Basic Networking Commands in Ubuntu

By | October 29, 2014
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Networking is an integral part of computer system nowadays. With the advent of high speed and cheap internet, one cannot stay disconnected for much long. If you have been using Windows, you might have noticed that most of the networking part is done automatically by the system itself. Linux, however is a totally different story. Considering the fact that the Linux system is pretty complex, various commands are available at it’s disposal, to make use of the various secure features provided by the system. Here’s some of the basic commands that can be used for various tasks ranging from troubleshooting to establishing a secure connection.


This is the most basic networking command available. It basically sends and ICMP request packet to the host or destination computer, and if the host is functioning properly you will get the response ICMP packet back.

ping [address]

This [address] can be replaced by:

  • IP address of the host.
  • DNS name of the host.
  • IP address of default gateway.
  • Loopback address , i.e.
  • IP address of DNS server.

ping success


As the name suggests, it is basically a network diagnostic tool which provides information about the various hosts that packet travels while moving from the source to the destination computer. Each node/host will be displayed along with the various information of the host like, response time, etc. It also uses ICMP packets like ping command.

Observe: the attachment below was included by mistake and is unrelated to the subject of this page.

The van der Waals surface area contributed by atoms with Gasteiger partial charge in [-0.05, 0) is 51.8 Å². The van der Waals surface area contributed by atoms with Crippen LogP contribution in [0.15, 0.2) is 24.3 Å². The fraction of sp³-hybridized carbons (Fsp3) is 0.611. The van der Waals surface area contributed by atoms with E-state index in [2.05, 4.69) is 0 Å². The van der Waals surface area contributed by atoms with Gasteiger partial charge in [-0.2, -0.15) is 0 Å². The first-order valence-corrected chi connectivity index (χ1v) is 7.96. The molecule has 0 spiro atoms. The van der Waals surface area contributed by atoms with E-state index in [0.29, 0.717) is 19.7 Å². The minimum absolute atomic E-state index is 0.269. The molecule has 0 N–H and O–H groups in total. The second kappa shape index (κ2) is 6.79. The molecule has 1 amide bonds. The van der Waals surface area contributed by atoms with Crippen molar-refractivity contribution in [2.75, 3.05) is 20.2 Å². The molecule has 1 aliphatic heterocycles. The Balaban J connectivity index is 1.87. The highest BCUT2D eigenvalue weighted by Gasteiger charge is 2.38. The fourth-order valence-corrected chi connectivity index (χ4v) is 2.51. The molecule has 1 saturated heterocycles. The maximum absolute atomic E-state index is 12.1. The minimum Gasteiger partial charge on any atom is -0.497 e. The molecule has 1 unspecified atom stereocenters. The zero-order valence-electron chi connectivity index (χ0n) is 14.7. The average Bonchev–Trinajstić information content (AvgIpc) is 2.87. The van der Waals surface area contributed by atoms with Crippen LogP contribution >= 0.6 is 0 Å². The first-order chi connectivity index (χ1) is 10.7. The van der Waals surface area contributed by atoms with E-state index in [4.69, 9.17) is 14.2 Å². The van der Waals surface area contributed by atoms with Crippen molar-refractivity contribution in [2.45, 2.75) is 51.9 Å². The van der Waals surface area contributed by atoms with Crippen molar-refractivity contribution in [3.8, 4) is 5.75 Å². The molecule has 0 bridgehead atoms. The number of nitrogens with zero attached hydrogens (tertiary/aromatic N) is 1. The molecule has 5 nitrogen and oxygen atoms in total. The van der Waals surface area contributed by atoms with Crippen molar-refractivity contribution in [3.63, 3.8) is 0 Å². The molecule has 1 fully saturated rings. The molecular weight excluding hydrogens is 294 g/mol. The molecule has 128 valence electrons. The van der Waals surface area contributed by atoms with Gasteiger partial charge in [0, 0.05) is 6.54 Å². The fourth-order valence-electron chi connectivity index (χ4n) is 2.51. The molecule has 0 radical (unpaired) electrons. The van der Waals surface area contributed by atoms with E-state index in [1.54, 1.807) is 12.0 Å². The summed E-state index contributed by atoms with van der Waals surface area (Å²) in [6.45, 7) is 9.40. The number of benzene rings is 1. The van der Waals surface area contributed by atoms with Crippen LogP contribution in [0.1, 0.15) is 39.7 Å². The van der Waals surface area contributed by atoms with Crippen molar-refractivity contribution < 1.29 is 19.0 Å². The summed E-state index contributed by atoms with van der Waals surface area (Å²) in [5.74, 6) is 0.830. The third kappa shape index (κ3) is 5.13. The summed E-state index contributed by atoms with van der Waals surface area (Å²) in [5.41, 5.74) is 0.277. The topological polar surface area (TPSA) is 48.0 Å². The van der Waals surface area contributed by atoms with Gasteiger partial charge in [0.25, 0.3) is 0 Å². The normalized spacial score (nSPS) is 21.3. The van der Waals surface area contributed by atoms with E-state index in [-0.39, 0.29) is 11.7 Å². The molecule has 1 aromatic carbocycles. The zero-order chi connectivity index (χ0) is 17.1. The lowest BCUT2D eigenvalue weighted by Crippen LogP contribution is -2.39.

traceroute [address]

traceroute command


This command can be used to map names to an IP address. IT provides the IP address of the domain name given as parameter.

host [domain name]

host command



It can be thought of as the reverse of host command. Thus, it will basically look up the OP addresses associated with a domain name and provide other related information about it.

nslookup [IP address]




This command allows to look for information in the internet database for proper hostnames. Useful for tracing IP address to a host name and vice-versa.

whois [ IP address ]

In case the command is not installed in Ubuntu, use the following command.

sudo apt-get install whois



This command offers you a simple way to retrieve information of your network connections, like incoming and outgoing connections, which programs are making connections, amount of data being transmitted etc.




Domain Information Groper, is the program is to find DNS information like reverse lookups, query  NS records, bulk DNS query, etc .

dig [domain name]



This command allows you to check and configure your network cards for assigning IP address, DNS address and Gateway addresses.

Using the plain ifconfig command provides information like details of all existing configured network cards and interfaces.


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